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Thomas Disch, Writer of Science Fiction, Dies of Apparent Suicide

Thomas Disch, a poet, critic, and author of science fiction, died at his apartment in New York on Friday, July 4th, of an apparent suicide. He was 68.

DischNYT: "His friend Alice K. Turner said Mr. Disch shot himself. She and other friends told how his apartment had been devastated by a fire; then his partner of more than 30 years died; then his home in Barryville, N.Y., was flooded; and finally, he faced eviction after he returned to the apartment. He also suffered from diabetes and sciatica. 'He was simply ground down by the sequence of catastrophes,' his friend Norman Rush, the novelist, said Monday." According to the L.A. Times, "Three of his novels, 'Camp Concentration,' '334' and 'On Wings of Song' were named in "Science Fiction: The 100 Best Novels," a survey by critic David Pringle. Disch's nonfiction work 'The Dreams Our Stuff is Made Of: How Science Fiction Conquered the World' received a Hugo Award in 1999."

The Advocate has posted a LiveJournal entry written 10 days before his death. Disch reads an excerpt at the 1987 NY book fair, AFTER THE JUMP...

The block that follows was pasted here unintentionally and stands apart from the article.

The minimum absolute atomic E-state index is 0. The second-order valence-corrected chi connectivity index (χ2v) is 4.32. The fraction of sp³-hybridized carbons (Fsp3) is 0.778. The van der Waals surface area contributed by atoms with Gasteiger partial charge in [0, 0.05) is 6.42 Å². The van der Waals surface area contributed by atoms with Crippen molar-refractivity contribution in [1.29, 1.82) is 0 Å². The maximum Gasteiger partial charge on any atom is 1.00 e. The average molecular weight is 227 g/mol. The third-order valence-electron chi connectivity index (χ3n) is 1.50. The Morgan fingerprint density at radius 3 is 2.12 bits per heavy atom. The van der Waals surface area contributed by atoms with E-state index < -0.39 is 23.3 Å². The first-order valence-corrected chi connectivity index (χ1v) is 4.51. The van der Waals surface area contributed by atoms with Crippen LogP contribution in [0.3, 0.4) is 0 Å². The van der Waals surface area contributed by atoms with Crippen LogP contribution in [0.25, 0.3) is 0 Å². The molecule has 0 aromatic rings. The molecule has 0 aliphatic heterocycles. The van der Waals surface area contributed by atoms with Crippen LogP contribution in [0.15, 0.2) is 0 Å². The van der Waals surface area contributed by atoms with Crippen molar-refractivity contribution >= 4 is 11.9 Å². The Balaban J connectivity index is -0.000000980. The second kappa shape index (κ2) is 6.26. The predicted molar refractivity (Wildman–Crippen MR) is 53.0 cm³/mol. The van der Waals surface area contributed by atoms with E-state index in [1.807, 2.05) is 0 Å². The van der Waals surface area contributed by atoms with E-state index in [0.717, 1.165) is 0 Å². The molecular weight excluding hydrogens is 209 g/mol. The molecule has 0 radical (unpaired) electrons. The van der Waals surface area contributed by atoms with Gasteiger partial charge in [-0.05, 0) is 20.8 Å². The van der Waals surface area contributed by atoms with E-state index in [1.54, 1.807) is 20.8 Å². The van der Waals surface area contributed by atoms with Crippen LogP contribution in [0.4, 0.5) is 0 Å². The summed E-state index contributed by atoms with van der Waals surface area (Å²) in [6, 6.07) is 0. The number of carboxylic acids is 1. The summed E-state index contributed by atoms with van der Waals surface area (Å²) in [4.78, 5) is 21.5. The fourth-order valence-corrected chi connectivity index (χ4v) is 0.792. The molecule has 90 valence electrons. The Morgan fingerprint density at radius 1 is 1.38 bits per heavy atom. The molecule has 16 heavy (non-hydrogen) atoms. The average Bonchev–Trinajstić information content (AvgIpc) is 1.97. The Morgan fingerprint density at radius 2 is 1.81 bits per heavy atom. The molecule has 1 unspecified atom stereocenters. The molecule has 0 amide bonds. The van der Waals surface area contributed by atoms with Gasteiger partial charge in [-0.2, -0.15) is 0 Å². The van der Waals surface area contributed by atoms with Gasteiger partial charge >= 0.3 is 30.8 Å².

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  1. Quite sad indeed. Brave Little Toaster is a great book.

    Posted by: Drew | Jul 8, 2008 8:26:12 AM

  2. I don't think you can say that someone died "of an apparent suicide." If you take the word "of" out of that first sentence it will be greatly improved. Thanks.

    Posted by: Wayne in KC | Jul 8, 2008 10:46:43 AM

  3. Technically, it should be "died by apparent suicide".

    Posted by: anon | Jul 8, 2008 11:48:59 AM

  4. Holy S$#%!

    He lived in my apartment building...

    And the worst part of the situation was that it was his friend who walked into the apartment and found him. Everyone in the building was shocked and devastated.

    The cops also unnecessarily took his body and weapon out through the front door.

    Poor soul.

    Posted by: Allan in NYC | Jul 8, 2008 12:50:52 PM

  5. I didn't hear about this until last night. What a loss -- still in his sixties.

    Science fiction was a safe space when I was a nerdy gay kid. He gave me so much, and helped me grow up.

    Sad news.

    Posted by: thin mint | Jul 8, 2008 1:43:24 PM

  6. Publishing under the name Thom Demijohn, he was also the co-author, with John Sladek, of the cult classic "Black Alice". And he was openly gay since the 1960s! Sad to see him go.

    Posted by: gregnsf | Jul 8, 2008 9:58:54 PM

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